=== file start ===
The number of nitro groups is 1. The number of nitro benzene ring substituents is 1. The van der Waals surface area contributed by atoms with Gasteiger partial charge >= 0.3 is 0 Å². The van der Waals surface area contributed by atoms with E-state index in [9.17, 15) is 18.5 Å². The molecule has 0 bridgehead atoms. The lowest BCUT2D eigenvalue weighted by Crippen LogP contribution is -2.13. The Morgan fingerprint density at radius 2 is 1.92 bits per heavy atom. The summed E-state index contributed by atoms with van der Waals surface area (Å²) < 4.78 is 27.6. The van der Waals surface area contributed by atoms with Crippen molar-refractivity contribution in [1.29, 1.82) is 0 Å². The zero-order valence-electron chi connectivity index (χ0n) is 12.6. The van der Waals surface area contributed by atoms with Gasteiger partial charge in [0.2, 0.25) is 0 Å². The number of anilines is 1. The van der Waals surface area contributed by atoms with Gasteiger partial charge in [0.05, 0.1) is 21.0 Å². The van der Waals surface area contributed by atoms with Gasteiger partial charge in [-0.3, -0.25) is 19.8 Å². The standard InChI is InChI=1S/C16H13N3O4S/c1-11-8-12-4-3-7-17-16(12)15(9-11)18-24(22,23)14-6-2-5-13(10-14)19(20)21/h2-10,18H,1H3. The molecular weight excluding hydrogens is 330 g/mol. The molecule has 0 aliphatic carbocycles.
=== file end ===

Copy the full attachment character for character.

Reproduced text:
The number of nitro groups is 1. The number of nitro benzene ring substituents is 1. The van der Waals surface area contributed by atoms with Gasteiger partial charge >= 0.3 is 0 Å². The van der Waals surface area contributed by atoms with E-state index in [9.17, 15) is 18.5 Å². The molecule has 0 bridgehead atoms. The lowest BCUT2D eigenvalue weighted by Crippen LogP contribution is -2.13. The Morgan fingerprint density at radius 2 is 1.92 bits per heavy atom. The summed E-state index contributed by atoms with van der Waals surface area (Å²) < 4.78 is 27.6. The van der Waals surface area contributed by atoms with Crippen molar-refractivity contribution in [1.29, 1.82) is 0 Å². The zero-order valence-electron chi connectivity index (χ0n) is 12.6. The van der Waals surface area contributed by atoms with Gasteiger partial charge in [0.2, 0.25) is 0 Å². The number of anilines is 1. The van der Waals surface area contributed by atoms with Gasteiger partial charge in [0.05, 0.1) is 21.0 Å². The van der Waals surface area contributed by atoms with Gasteiger partial charge in [-0.3, -0.25) is 19.8 Å². The standard InChI is InChI=1S/C16H13N3O4S/c1-11-8-12-4-3-7-17-16(12)15(9-11)18-24(22,23)14-6-2-5-13(10-14)19(20)21/h2-10,18H,1H3. The molecular weight excluding hydrogens is 330 g/mol. The molecule has 0 aliphatic carbocycles.